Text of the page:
Ever since I had the crazy idea of running 50 ultras when I turned 50, Ventana Wilderness has been top of my list. Specifically the Pine Ridge Trail that runs through the entire Wilderness from Big Sur Station all the way to China Camp, about 23 miles one way. But the recovery from the Sobranes fire (the most expensive wildfire to fight in the US) five years ago has been slow. I was so pleasantly surprised that after 13,000 volunteer hours organized by Ventana Wilderness Alliance, the trail opened early April. I’ve been obsessing over the details and the route knowing fully well that this would be the furthest I’ve run from civilization. Here’s my Strava activity:
Scouting and Resources
I went on a scouting hike mid April to talk to the rangers there, but also assess the parking situation, etc. In case you attempt this run, here are some things to know:
- Jack Glendening’s Big Sur Trailmap – especially with the crowd-sourced the trail conditions is the bomb
- Use the forums to see detailed reports on specific trails
- Parking is $10 with self-registration and the lot is open 24×7 – weekdays better
- Spring is a good time with the longer days and lack of coastal fog
- Other than China Camp most other campsites have spring or a creek running through
- Skyes Camp to Pine Ridge Camp is the crux of this route gaining about 3,200ft in a short few miles
- Even with a cold front, the backside gets pretty warm, so early start is probably the best
- Goes without saying, but carry a Personal Locator Beacon – I use the Garmin inReach
Up to Pine Ridge Camp
I started the run around 5am, the stars were out in their grandeur with clear skies and cool temperatures. I tried to time a cold front where the high was supposedly 65 degrees. Early in the first climb out, I saw two bright eyes staring back at me, but that was the only mammal encounter on this run. Did see some scat here and there, but very sparse.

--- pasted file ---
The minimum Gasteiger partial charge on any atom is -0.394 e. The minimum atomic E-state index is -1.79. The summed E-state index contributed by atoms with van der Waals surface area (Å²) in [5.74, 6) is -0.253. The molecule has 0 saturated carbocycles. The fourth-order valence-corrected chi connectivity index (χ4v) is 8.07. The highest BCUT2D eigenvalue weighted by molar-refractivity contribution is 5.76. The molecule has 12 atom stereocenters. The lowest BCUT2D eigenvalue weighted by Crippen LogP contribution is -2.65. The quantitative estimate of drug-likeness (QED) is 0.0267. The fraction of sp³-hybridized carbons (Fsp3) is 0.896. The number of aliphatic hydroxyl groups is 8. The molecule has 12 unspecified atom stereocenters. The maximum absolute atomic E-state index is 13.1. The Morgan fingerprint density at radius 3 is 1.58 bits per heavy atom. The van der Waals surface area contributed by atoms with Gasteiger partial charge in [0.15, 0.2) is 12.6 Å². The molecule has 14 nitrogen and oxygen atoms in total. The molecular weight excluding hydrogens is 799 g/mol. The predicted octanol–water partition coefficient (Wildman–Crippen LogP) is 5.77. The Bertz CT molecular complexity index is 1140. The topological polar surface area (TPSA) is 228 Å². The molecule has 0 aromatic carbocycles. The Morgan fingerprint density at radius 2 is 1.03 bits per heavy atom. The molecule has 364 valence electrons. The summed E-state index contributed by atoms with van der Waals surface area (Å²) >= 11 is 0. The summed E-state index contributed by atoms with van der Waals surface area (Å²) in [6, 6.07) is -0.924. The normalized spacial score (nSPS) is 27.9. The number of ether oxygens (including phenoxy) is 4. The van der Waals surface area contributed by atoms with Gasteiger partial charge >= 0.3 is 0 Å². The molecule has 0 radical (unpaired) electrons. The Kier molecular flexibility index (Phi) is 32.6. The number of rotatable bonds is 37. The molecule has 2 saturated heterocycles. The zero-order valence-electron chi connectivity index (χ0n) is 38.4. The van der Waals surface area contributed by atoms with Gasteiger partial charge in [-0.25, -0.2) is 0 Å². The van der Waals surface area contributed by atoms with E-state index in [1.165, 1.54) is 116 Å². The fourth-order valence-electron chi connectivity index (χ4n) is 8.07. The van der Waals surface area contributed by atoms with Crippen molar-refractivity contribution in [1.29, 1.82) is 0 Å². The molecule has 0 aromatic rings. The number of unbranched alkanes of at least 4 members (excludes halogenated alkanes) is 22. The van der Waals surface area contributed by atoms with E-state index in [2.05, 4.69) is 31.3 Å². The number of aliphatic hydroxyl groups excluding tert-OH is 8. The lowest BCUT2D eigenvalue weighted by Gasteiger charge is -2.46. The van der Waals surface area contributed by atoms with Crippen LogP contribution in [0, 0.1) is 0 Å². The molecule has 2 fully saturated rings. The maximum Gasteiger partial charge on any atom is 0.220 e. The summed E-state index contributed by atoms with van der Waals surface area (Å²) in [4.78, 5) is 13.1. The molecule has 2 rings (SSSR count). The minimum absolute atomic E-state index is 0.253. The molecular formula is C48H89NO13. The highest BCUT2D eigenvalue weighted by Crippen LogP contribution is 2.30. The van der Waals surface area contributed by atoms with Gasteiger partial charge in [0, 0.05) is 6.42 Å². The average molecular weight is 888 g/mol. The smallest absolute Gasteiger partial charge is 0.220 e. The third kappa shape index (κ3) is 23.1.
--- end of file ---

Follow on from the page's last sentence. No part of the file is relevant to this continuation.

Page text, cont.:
The early miles went by pretty easily (as they always do!). There was some rerouting of trails at Barlow Flat Camp which meant two creek crossings! Saw some backpackers camping out there, but there weren’t really anyone on the trails during the morning.
At least on the frontside, wildflowers littered the trails – they were so vivid and colorful and such a contrast to the wild ruggedness of Ventana. Also every picture I took, I tried to frame it with those dramatic backdrops!
Went past Sykes Campground and the Redwood Camp had a beautiful surprise. A rushing creek lined with towering Coastal Redwoods. Some signs of the fire, but they seem to be thriving. The different flora here in the Santa Lucia Mountains were pretty amazing. I wasn’t expecting Coastal Redwoods some 12 miles into the run. From Redwood Camp, the climb to the Pine Ridge starts in earnest, switchbacks after switchbacks into ever growing expanse of vistas. Kudos to all the volunteers that made this happen. I can only imagine the amount of work it takes to hike all the way up here with trail maintenance gear and work on the trails!
From the forums, I knew there were about two miles of bushwhacking starting just past the Big Sur trail junction, but boy was I in for a surprise. The vegetation up here were Manzanitas and Black Sage both ever so happy to grow into the trails and not nudge. I was thankful I had my arm sleeve, but my legs (wearing shorts) took a beating in these two miles leading up to Pine Ridge. Just cut after cut after cut. I tried not to think about the fact I would have to go through these on my way back! The only upside to this stretch was I ended up smelling like wild sage 🙂